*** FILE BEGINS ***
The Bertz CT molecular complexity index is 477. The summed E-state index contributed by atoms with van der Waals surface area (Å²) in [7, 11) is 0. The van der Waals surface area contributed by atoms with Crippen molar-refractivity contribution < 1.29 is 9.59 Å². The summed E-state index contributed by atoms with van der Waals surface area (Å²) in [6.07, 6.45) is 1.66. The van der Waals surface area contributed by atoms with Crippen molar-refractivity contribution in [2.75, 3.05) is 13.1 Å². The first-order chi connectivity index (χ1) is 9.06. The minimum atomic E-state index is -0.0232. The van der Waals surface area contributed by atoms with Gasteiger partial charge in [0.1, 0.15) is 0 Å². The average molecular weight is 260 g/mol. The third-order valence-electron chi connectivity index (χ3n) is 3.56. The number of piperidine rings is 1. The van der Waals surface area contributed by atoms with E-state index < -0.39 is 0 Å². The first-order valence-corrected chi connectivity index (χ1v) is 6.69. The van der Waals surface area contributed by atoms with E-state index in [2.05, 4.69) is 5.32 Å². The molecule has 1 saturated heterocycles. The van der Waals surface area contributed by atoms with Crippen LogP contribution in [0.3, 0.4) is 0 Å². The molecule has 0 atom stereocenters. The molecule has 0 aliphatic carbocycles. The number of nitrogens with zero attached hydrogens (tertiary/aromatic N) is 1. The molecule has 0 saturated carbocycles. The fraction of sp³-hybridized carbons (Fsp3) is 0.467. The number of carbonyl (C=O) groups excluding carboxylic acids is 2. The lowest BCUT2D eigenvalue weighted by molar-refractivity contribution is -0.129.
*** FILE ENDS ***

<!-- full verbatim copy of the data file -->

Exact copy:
The Bertz CT molecular complexity index is 477. The summed E-state index contributed by atoms with van der Waals surface area (Å²) in [7, 11) is 0. The van der Waals surface area contributed by atoms with Crippen molar-refractivity contribution < 1.29 is 9.59 Å². The summed E-state index contributed by atoms with van der Waals surface area (Å²) in [6.07, 6.45) is 1.66. The van der Waals surface area contributed by atoms with Crippen molar-refractivity contribution in [2.75, 3.05) is 13.1 Å². The first-order chi connectivity index (χ1) is 9.06. The minimum atomic E-state index is -0.0232. The van der Waals surface area contributed by atoms with Gasteiger partial charge in [0.1, 0.15) is 0 Å². The average molecular weight is 260 g/mol. The third-order valence-electron chi connectivity index (χ3n) is 3.56. The number of piperidine rings is 1. The van der Waals surface area contributed by atoms with E-state index < -0.39 is 0 Å². The first-order valence-corrected chi connectivity index (χ1v) is 6.69. The van der Waals surface area contributed by atoms with E-state index in [2.05, 4.69) is 5.32 Å². The molecule has 1 saturated heterocycles. The van der Waals surface area contributed by atoms with Crippen LogP contribution in [0.3, 0.4) is 0 Å². The molecule has 0 atom stereocenters. The molecule has 0 aliphatic carbocycles. The number of nitrogens with zero attached hydrogens (tertiary/aromatic N) is 1. The molecule has 0 saturated carbocycles. The fraction of sp³-hybridized carbons (Fsp3) is 0.467. The number of carbonyl (C=O) groups excluding carboxylic acids is 2. The lowest BCUT2D eigenvalue weighted by molar-refractivity contribution is -0.129.